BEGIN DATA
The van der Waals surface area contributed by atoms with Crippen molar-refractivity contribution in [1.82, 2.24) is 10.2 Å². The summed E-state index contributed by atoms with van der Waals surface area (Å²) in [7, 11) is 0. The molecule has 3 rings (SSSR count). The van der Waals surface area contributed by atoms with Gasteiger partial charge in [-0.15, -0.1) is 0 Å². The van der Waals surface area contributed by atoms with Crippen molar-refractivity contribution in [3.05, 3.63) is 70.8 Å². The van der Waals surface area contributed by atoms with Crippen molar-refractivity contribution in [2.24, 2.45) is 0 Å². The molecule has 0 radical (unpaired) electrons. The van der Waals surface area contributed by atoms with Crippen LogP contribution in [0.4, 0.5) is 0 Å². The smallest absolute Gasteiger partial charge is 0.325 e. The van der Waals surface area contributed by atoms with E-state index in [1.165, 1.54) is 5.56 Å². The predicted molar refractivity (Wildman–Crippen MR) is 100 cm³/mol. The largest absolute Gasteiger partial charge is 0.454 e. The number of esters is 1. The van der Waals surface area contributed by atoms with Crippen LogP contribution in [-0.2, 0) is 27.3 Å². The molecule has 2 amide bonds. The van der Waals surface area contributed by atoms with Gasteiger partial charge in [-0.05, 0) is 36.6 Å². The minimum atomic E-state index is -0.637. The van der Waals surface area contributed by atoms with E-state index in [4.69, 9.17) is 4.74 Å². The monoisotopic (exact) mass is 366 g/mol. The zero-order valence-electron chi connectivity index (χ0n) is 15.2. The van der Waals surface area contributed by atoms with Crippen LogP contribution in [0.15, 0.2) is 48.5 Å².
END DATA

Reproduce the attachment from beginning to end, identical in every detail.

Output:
The van der Waals surface area contributed by atoms with Crippen molar-refractivity contribution in [1.82, 2.24) is 10.2 Å². The summed E-state index contributed by atoms with van der Waals surface area (Å²) in [7, 11) is 0. The molecule has 3 rings (SSSR count). The van der Waals surface area contributed by atoms with Gasteiger partial charge in [-0.15, -0.1) is 0 Å². The van der Waals surface area contributed by atoms with Crippen molar-refractivity contribution in [3.05, 3.63) is 70.8 Å². The van der Waals surface area contributed by atoms with Crippen molar-refractivity contribution in [2.24, 2.45) is 0 Å². The molecule has 0 radical (unpaired) electrons. The van der Waals surface area contributed by atoms with Crippen LogP contribution in [0.4, 0.5) is 0 Å². The smallest absolute Gasteiger partial charge is 0.325 e. The van der Waals surface area contributed by atoms with E-state index in [1.165, 1.54) is 5.56 Å². The predicted molar refractivity (Wildman–Crippen MR) is 100 cm³/mol. The largest absolute Gasteiger partial charge is 0.454 e. The number of esters is 1. The van der Waals surface area contributed by atoms with Crippen LogP contribution in [-0.2, 0) is 27.3 Å². The molecule has 2 amide bonds. The van der Waals surface area contributed by atoms with Gasteiger partial charge in [-0.05, 0) is 36.6 Å². The minimum atomic E-state index is -0.637. The van der Waals surface area contributed by atoms with E-state index in [4.69, 9.17) is 4.74 Å². The monoisotopic (exact) mass is 366 g/mol. The zero-order valence-electron chi connectivity index (χ0n) is 15.2. The van der Waals surface area contributed by atoms with Crippen LogP contribution in [0.15, 0.2) is 48.5 Å².